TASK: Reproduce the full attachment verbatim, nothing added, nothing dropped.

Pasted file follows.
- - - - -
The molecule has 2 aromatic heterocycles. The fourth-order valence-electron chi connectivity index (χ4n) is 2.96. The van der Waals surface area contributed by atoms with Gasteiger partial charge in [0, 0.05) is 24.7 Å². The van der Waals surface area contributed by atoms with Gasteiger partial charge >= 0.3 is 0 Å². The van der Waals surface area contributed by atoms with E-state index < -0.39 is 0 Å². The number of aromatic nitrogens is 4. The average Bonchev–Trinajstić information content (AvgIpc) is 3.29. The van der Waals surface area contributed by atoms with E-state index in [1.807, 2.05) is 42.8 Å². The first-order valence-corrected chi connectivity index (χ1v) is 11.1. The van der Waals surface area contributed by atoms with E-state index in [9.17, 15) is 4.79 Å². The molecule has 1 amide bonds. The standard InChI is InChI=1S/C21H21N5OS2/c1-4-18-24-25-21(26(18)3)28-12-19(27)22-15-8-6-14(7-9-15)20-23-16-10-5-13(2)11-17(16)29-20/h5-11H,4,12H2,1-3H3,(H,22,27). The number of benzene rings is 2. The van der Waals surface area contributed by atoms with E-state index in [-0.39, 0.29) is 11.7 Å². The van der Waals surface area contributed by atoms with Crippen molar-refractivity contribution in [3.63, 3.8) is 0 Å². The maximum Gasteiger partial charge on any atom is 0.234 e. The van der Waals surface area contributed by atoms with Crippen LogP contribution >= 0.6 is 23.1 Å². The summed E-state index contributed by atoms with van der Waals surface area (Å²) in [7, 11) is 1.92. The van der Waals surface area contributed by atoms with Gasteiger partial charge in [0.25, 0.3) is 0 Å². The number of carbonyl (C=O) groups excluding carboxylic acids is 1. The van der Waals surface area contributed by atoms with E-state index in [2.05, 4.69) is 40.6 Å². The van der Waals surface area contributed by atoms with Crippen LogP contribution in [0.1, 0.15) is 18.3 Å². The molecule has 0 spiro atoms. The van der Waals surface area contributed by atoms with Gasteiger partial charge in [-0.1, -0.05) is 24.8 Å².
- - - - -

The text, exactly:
The molecule has 2 aromatic heterocycles. The fourth-order valence-electron chi connectivity index (χ4n) is 2.96. The van der Waals surface area contributed by atoms with Gasteiger partial charge in [0, 0.05) is 24.7 Å². The van der Waals surface area contributed by atoms with Gasteiger partial charge >= 0.3 is 0 Å². The van der Waals surface area contributed by atoms with E-state index < -0.39 is 0 Å². The number of aromatic nitrogens is 4. The average Bonchev–Trinajstić information content (AvgIpc) is 3.29. The van der Waals surface area contributed by atoms with E-state index in [1.807, 2.05) is 42.8 Å². The first-order valence-corrected chi connectivity index (χ1v) is 11.1. The van der Waals surface area contributed by atoms with E-state index in [9.17, 15) is 4.79 Å². The molecule has 1 amide bonds. The standard InChI is InChI=1S/C21H21N5OS2/c1-4-18-24-25-21(26(18)3)28-12-19(27)22-15-8-6-14(7-9-15)20-23-16-10-5-13(2)11-17(16)29-20/h5-11H,4,12H2,1-3H3,(H,22,27). The number of benzene rings is 2. The van der Waals surface area contributed by atoms with E-state index in [-0.39, 0.29) is 11.7 Å². The van der Waals surface area contributed by atoms with Crippen molar-refractivity contribution in [3.63, 3.8) is 0 Å². The maximum Gasteiger partial charge on any atom is 0.234 e. The van der Waals surface area contributed by atoms with Crippen LogP contribution >= 0.6 is 23.1 Å². The summed E-state index contributed by atoms with van der Waals surface area (Å²) in [7, 11) is 1.92. The van der Waals surface area contributed by atoms with Gasteiger partial charge in [0.25, 0.3) is 0 Å². The number of carbonyl (C=O) groups excluding carboxylic acids is 1. The van der Waals surface area contributed by atoms with E-state index in [2.05, 4.69) is 40.6 Å². The van der Waals surface area contributed by atoms with Crippen LogP contribution in [0.1, 0.15) is 18.3 Å². The molecule has 0 spiro atoms. The van der Waals surface area contributed by atoms with Gasteiger partial charge in [-0.1, -0.05) is 24.8 Å².